- Expectation is “the feeling or belief that something will or should happen” (Expectation, n.d.). At an institution of higher education, the expectations are, by default, set high. My first advising session tends to be lengthy, because I assume a new student enters our institution with a learning curve present in any new environment. The sessions are detailed, slow-paced, repetitive, questioning, engaging, etc. While the second session may have remnants of the first, the third session has expectations. By the third visit, I expect a student to be able to explain the majority of the degree audit, address specific questions, and engage in future planning with concrete goals and verifiable progress.
- Motivation is “the willingness to do something” (Motivation, n.d.). Perhaps the most challenging of all the principles is motivation. Generally, l do not provide answers but instead assist the student in finding the answer. A regular occurrence is to give the student my keyboard, turn the computer screen in their direction, and have them do the research. Motivational statements are routine; I often say to them that we have a user-friendly website and I myself bookmark all my commonly used pages.
- Feedback is a “reaction to a process or activity” (Feedback, n.d.). Every session is an opportunity to evolve academically, personally, and professionally. It requires Q&A, tangible results, follow-up, encouragement, praise, etc. I apply all of these aspects of feedback when I advise students on probation, and I have them use an online GPA calculator to project their GPA. As I turn over the keyboard and guide them through GPA projections, I witness in real-time the student’s realization that they have control over their academic success. The discovery is indeed powerful.
- Finally, interaction is “when two or more people or things communicate with or react to each other” (Interaction, n.d.). The most critical component of any relationship is interaction. With sincere and deliberate interest in the success of a student, advising will naturally produce a mutually successful outcome: a well-rounded professional. A student that moves beyond a discussion about the degree plan and engages in a spontaneous conversation about summer travel plans, for example, is acting on the assumption that the advisor’s actions create a nurturing environment for such discussions, just as the student turned professional is able to move from boardroom to breakroom dialogue with similar ease.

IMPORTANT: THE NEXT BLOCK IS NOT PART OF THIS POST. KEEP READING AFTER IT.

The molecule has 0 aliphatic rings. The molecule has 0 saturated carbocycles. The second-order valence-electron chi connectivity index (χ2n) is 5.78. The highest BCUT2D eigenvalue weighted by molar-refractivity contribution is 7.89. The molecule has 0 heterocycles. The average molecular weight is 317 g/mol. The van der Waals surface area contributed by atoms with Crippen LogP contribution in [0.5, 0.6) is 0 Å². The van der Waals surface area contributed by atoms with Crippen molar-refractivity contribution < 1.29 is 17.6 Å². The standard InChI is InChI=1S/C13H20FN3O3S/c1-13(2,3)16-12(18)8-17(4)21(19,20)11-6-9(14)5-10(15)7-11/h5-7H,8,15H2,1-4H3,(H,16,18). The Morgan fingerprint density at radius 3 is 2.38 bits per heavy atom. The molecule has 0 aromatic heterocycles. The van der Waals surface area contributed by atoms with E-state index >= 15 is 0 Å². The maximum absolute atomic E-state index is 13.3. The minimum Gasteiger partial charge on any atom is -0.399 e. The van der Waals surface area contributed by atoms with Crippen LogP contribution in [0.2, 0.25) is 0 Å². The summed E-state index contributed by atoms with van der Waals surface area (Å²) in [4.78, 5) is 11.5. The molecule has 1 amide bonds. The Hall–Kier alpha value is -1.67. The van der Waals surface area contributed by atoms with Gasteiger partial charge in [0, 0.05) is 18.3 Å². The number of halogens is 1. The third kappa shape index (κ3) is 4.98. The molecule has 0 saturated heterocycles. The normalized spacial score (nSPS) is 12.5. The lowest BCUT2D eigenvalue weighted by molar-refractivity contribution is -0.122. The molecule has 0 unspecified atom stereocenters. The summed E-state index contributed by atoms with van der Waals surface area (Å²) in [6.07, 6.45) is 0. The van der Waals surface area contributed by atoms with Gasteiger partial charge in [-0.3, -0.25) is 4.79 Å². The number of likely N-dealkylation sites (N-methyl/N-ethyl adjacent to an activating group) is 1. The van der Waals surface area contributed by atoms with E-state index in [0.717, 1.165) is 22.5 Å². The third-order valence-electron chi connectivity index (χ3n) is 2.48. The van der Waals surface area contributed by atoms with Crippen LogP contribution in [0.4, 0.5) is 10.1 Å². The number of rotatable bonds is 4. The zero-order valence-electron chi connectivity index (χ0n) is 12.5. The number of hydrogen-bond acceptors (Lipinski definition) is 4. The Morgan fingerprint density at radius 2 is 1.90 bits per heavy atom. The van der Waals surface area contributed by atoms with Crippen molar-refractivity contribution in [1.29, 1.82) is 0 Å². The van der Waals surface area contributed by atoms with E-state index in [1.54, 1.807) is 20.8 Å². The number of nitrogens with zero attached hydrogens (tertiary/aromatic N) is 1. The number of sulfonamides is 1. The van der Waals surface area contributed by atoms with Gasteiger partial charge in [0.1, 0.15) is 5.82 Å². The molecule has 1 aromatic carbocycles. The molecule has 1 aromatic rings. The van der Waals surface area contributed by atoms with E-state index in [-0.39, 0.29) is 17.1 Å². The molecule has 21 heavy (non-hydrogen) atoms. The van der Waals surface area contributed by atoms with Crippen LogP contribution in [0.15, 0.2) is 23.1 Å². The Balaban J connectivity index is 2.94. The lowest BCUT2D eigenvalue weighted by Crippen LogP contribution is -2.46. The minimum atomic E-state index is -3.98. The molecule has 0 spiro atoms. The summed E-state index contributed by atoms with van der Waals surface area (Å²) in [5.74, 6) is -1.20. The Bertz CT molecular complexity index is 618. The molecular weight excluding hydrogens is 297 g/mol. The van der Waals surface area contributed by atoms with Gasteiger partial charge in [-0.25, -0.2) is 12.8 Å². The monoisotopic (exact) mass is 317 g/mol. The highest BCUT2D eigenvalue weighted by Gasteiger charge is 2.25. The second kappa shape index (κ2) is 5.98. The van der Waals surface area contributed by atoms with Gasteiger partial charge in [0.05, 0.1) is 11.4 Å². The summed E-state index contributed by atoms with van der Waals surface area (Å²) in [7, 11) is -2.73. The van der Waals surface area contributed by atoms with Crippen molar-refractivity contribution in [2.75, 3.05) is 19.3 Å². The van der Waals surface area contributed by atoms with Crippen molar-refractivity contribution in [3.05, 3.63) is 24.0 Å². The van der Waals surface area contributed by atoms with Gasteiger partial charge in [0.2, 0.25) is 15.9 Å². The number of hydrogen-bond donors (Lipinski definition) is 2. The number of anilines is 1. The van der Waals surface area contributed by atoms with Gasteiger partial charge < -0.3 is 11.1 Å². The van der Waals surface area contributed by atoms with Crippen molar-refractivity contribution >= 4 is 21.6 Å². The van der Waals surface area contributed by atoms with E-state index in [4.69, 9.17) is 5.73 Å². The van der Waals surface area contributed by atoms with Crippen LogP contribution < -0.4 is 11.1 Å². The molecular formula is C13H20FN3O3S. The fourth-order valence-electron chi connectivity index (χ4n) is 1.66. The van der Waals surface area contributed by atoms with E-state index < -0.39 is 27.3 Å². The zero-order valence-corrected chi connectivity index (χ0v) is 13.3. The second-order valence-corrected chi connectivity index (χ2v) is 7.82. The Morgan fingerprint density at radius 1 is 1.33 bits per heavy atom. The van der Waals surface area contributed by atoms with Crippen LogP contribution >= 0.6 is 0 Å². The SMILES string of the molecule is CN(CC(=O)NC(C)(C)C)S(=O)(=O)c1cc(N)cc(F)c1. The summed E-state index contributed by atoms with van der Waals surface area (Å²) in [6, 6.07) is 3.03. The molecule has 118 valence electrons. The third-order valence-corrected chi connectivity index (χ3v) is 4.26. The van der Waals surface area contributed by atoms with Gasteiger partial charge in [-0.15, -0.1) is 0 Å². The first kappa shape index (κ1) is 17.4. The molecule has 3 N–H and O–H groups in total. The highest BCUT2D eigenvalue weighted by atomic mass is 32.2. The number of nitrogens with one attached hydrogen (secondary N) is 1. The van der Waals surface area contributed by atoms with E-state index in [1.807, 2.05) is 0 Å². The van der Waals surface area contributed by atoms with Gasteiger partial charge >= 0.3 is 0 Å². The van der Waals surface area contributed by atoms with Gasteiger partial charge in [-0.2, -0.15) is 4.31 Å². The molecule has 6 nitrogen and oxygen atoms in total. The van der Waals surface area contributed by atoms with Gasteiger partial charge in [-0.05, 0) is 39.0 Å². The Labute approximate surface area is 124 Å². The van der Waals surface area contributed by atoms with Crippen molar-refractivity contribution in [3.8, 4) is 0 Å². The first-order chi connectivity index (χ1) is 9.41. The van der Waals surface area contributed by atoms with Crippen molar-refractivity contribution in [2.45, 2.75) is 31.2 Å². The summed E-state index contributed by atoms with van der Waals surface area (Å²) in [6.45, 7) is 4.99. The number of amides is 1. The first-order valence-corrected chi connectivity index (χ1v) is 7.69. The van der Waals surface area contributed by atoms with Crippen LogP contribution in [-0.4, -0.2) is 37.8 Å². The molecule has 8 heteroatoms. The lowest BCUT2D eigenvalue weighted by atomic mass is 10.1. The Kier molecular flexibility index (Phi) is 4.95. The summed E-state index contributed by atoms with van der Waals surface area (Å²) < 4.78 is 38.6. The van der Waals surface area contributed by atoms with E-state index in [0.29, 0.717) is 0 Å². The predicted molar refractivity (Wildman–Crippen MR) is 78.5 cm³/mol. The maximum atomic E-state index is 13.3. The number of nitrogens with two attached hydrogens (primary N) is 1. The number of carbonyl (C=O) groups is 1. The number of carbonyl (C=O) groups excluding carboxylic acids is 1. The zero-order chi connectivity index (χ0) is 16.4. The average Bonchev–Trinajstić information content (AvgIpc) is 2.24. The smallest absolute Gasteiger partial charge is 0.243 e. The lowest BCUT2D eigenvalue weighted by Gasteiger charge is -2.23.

At an institution dealing with high-risk students, the application of learning theory is a challenging endeavor. A student may ask for the grade posting date. When I provide the link to the academic calendar to fish for the date, the student may or may not receive the bait well. Some will not click on the link (as evident in their responses), and some respond with an exclamatory "thank you". Yes, that sense of excitement when there is a bite at the end of the line happens both in and out of the water. Yet another challenge is that of the student that circumvents all university processes, expecting numerous exceptions to the rule.
I often wonder if they will be able to fish and feed themselves, always expecting bites in rough waters. The teach-a-person-to-fish philosophy supports the notion of challenging our limitations; asking unprompted, imperfect questions; and relentlessly seeking answers to simple as well as complex questions.
I expect a student to enter the advising session with a rod and reel in hand and carry that academic tackle box of indispensable tools that are available to all students: catalog, degree plan, institution’s website, advisor’s full contact information, etc. If necessary, I will drift along with the student while casting, I will be their life jacket should they ever feel overwhelmed by the deluge of time and effort required of a student, and I will untangle their lines of inquiry, with the single presupposition that the student actively participates in the adventure.
I wish all students a lifetime of casting and an Instagram full of big catches.
Academic Advisor II
Department of Criminal Justice
College of Public Service
University of Houston-Downtown
Active. (n.d.). In Cambridge Dictionary. Retrieved from https://dictionary.cambridge.org/us/dictionary/english/active
Expectation. (n.d.). In Cambridge Dictionary. Retrieved from https://dictionary.cambridge.org/us/dictionary/english/expectation
Feedback. (n.d.). In Cambridge Dictionary. Retrieved from https://dictionary.cambridge.org/us/dictionary/english/feedback
Goal. (n.d.). In Cambridge Dictionary. Retrieved from https://dictionary.cambridge.org/us/dictionary/english/goal
Interaction. (n.d.). In Cambridge Dictionary. Retrieved from https://dictionary.cambridge.org/us/dictionary/english/interaction
Motivation. (n.d.). In Cambridge Dictionary. Retrieved from https://dictionary.cambridge.org/us/dictionary/english/motivation
Quotes. (n.d.). Retrieved from http://www.quotes.net/quote/9115
Reynolds, M. M. (2010). Learning theory in academic advising: An advisor’s half dozen: Principles for incorporating learning theory into our advising practices. Retrieved from http://www.nacada.ksu.edu/Resources/Clearinghouse/View-Articles/Learning-theory-inacademic-advising.aspx
University of Houston – Downtown. (n.d.). General education & common core requirements. Retrieved from http://catalog.uhd.edu/content.php?catoid=1&navoid=69.
Cite this article using APA style as: Gonzales, M. (2018, December). The fisherfolk class: A first gen-ESL-BA’s attempt to nurture intellectual curiosity in her advisees. Academic Advising Today, 41(4). Retrieved from [insert url here]